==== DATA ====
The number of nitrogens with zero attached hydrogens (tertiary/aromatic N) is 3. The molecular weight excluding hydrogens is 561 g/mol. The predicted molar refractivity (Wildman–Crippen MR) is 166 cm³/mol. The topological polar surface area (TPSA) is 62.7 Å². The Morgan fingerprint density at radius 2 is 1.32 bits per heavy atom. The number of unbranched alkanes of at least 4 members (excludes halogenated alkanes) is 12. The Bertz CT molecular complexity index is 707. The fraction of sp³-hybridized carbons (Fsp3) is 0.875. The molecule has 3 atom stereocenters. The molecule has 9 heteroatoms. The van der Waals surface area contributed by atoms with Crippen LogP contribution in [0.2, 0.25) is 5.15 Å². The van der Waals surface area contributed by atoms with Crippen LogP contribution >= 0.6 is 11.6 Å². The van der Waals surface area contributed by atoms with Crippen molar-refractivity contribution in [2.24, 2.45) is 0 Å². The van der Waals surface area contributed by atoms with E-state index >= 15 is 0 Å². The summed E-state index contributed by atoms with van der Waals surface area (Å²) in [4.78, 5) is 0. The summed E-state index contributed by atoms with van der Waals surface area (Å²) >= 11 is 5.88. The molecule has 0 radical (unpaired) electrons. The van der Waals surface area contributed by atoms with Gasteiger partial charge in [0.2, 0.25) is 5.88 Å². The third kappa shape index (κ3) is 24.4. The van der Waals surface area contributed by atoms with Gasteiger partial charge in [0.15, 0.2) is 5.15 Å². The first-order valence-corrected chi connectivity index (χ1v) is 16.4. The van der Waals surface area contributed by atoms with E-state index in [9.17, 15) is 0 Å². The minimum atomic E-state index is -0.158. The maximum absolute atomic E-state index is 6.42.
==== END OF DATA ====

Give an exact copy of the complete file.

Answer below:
The number of nitrogens with zero attached hydrogens (tertiary/aromatic N) is 3. The molecular weight excluding hydrogens is 561 g/mol. The predicted molar refractivity (Wildman–Crippen MR) is 166 cm³/mol. The topological polar surface area (TPSA) is 62.7 Å². The Morgan fingerprint density at radius 2 is 1.32 bits per heavy atom. The number of unbranched alkanes of at least 4 members (excludes halogenated alkanes) is 12. The Bertz CT molecular complexity index is 707. The fraction of sp³-hybridized carbons (Fsp3) is 0.875. The molecule has 3 atom stereocenters. The molecule has 9 heteroatoms. The van der Waals surface area contributed by atoms with Crippen LogP contribution in [0.2, 0.25) is 5.15 Å². The van der Waals surface area contributed by atoms with Crippen LogP contribution >= 0.6 is 11.6 Å². The van der Waals surface area contributed by atoms with Crippen molar-refractivity contribution in [2.24, 2.45) is 0 Å². The van der Waals surface area contributed by atoms with E-state index >= 15 is 0 Å². The summed E-state index contributed by atoms with van der Waals surface area (Å²) in [4.78, 5) is 0. The summed E-state index contributed by atoms with van der Waals surface area (Å²) >= 11 is 5.88. The molecule has 0 radical (unpaired) electrons. The van der Waals surface area contributed by atoms with Gasteiger partial charge in [0.2, 0.25) is 5.88 Å². The third kappa shape index (κ3) is 24.4. The van der Waals surface area contributed by atoms with Gasteiger partial charge in [0.15, 0.2) is 5.15 Å². The first-order valence-corrected chi connectivity index (χ1v) is 16.4. The van der Waals surface area contributed by atoms with E-state index in [9.17, 15) is 0 Å². The minimum atomic E-state index is -0.158. The maximum absolute atomic E-state index is 6.42.